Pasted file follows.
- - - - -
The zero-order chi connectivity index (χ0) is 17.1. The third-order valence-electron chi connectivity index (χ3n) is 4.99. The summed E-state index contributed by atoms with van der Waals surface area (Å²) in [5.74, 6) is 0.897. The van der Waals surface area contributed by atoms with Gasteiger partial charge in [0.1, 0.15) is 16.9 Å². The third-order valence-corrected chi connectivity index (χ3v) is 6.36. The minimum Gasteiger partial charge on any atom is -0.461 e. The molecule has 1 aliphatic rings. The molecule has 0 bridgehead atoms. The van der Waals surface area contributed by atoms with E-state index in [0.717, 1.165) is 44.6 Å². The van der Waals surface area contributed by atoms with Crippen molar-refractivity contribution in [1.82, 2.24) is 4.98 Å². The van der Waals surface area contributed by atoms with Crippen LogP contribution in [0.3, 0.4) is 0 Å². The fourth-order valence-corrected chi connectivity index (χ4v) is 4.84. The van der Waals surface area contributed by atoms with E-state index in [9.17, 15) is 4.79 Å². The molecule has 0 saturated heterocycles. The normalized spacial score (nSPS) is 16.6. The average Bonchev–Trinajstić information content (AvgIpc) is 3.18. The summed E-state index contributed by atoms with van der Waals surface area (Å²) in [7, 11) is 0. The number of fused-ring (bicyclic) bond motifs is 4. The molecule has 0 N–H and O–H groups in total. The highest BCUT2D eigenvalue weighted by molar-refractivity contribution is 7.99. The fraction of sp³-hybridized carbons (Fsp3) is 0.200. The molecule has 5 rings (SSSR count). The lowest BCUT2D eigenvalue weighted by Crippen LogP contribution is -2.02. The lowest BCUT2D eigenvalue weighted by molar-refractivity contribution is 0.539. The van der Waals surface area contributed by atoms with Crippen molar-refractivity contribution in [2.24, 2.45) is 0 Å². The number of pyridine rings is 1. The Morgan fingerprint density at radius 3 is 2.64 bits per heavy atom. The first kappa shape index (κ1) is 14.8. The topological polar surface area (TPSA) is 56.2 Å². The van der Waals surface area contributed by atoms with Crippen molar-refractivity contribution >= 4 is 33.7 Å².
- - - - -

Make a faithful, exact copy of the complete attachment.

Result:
The zero-order chi connectivity index (χ0) is 17.1. The third-order valence-electron chi connectivity index (χ3n) is 4.99. The summed E-state index contributed by atoms with van der Waals surface area (Å²) in [5.74, 6) is 0.897. The van der Waals surface area contributed by atoms with Gasteiger partial charge in [0.1, 0.15) is 16.9 Å². The third-order valence-corrected chi connectivity index (χ3v) is 6.36. The minimum Gasteiger partial charge on any atom is -0.461 e. The molecule has 1 aliphatic rings. The molecule has 0 bridgehead atoms. The van der Waals surface area contributed by atoms with E-state index in [0.717, 1.165) is 44.6 Å². The van der Waals surface area contributed by atoms with Crippen molar-refractivity contribution in [1.82, 2.24) is 4.98 Å². The van der Waals surface area contributed by atoms with Crippen LogP contribution in [0.3, 0.4) is 0 Å². The fourth-order valence-corrected chi connectivity index (χ4v) is 4.84. The van der Waals surface area contributed by atoms with E-state index in [9.17, 15) is 4.79 Å². The molecule has 0 saturated heterocycles. The normalized spacial score (nSPS) is 16.6. The average Bonchev–Trinajstić information content (AvgIpc) is 3.18. The summed E-state index contributed by atoms with van der Waals surface area (Å²) in [7, 11) is 0. The number of fused-ring (bicyclic) bond motifs is 4. The molecule has 0 N–H and O–H groups in total. The highest BCUT2D eigenvalue weighted by molar-refractivity contribution is 7.99. The fraction of sp³-hybridized carbons (Fsp3) is 0.200. The molecule has 5 rings (SSSR count). The lowest BCUT2D eigenvalue weighted by Crippen LogP contribution is -2.02. The lowest BCUT2D eigenvalue weighted by molar-refractivity contribution is 0.539. The van der Waals surface area contributed by atoms with Crippen molar-refractivity contribution in [2.24, 2.45) is 0 Å². The number of pyridine rings is 1. The Morgan fingerprint density at radius 3 is 2.64 bits per heavy atom. The first kappa shape index (κ1) is 14.8. The topological polar surface area (TPSA) is 56.2 Å². The van der Waals surface area contributed by atoms with Crippen molar-refractivity contribution >= 4 is 33.7 Å².